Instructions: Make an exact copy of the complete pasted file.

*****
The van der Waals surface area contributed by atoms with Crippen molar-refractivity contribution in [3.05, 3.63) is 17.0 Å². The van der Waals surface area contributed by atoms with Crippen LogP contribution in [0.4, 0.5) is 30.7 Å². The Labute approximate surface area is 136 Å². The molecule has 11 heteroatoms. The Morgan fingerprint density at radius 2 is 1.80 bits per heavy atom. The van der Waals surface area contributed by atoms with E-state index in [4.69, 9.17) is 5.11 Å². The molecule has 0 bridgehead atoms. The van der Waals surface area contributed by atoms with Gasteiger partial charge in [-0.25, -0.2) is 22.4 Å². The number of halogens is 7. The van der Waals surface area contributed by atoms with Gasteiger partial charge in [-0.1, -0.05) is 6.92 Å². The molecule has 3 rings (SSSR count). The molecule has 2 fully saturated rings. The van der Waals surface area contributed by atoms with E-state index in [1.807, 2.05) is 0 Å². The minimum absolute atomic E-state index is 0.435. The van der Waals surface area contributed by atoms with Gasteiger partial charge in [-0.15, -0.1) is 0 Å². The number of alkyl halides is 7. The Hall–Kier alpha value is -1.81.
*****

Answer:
The van der Waals surface area contributed by atoms with Crippen molar-refractivity contribution in [3.05, 3.63) is 17.0 Å². The van der Waals surface area contributed by atoms with Crippen LogP contribution in [0.4, 0.5) is 30.7 Å². The Labute approximate surface area is 136 Å². The molecule has 11 heteroatoms. The Morgan fingerprint density at radius 2 is 1.80 bits per heavy atom. The van der Waals surface area contributed by atoms with E-state index in [4.69, 9.17) is 5.11 Å². The molecule has 0 bridgehead atoms. The van der Waals surface area contributed by atoms with Gasteiger partial charge in [-0.25, -0.2) is 22.4 Å². The number of halogens is 7. The van der Waals surface area contributed by atoms with Gasteiger partial charge in [-0.1, -0.05) is 6.92 Å². The molecule has 3 rings (SSSR count). The molecule has 2 fully saturated rings. The van der Waals surface area contributed by atoms with E-state index in [1.807, 2.05) is 0 Å². The minimum absolute atomic E-state index is 0.435. The van der Waals surface area contributed by atoms with Gasteiger partial charge in [-0.15, -0.1) is 0 Å². The number of alkyl halides is 7. The Hall–Kier alpha value is -1.81.